The likelihood of observing dust-stimulated phytoplankton growth in waters proximal to the Australian continent
Cropp, RA and Gabric, AJ and Levasseur, M and McTainish, GH and Bowie, AR and Hassler, CS and Law, CS and McGowan, H and Tindale, N and Viscarra Rossel, R, The likelihood of observing dust-stimulated phytoplankton growth in waters proximal to the Australian continent, Journal of Marine Systems, 117-118 pp. 43-52. ISSN 0924-7963 (2013) [Refereed Article]
We develop a tool to assist in identifying a link between naturally occurring aeolian dust deposition and phytoplankton
response in the ocean. Rather than examining a single, or small number of dust deposition events, we
take a climatological approach to estimate the likelihood of observing a definitive link between dust deposition
and a phytoplankton bloomfor the oceans proximal to the Australian continent.We use a dust stormindex (DSI)
to determine dust entrainment in the Lake Eyre Basin (LEB) and an ensemble of modelled atmospheric trajectories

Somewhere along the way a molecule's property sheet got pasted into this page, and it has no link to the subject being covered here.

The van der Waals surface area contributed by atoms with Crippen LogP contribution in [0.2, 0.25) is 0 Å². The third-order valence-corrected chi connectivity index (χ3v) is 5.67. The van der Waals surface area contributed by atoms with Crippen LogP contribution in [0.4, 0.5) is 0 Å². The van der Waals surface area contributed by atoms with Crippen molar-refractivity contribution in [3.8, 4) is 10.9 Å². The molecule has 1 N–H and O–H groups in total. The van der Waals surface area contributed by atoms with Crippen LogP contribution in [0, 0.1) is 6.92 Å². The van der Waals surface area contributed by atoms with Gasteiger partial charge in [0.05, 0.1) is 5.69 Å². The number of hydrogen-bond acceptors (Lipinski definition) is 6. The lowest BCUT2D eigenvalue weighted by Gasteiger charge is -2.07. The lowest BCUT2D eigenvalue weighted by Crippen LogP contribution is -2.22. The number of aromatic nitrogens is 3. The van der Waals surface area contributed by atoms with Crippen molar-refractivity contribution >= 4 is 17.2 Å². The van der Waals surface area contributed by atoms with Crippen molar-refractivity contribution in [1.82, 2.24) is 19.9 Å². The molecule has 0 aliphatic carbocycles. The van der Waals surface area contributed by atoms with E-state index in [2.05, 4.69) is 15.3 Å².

of dust transport fromthe basin, themajor dust source in Australia. Deposition into the ocean is computed as
a function of distance fromthe LEB source and the local over-ocean precipitation. The upper ocean's receptivity to
nutrients, including dust-borne iron, is defined in terms of time-dependent, monthly climatological fields for
light, mixed layer depth and chlorophyll concentration relative to the climatologicalmonthly maximum. The resultant
likelihood of a dust-phytoplankton link being observed is then mapped as a function of space and time.
Our results suggest that the Southern Ocean (north of 45°S), the North West Shelf, and Great Barrier Reef are
ocean regions where a rapid biological response to dust inputs is most likely to be observed. Conversely, due
to asynchrony between deposition and ocean receptivity, direct causal links appear unlikely to be observed in
the Tasman Sea and Southern Ocean south of 45°S.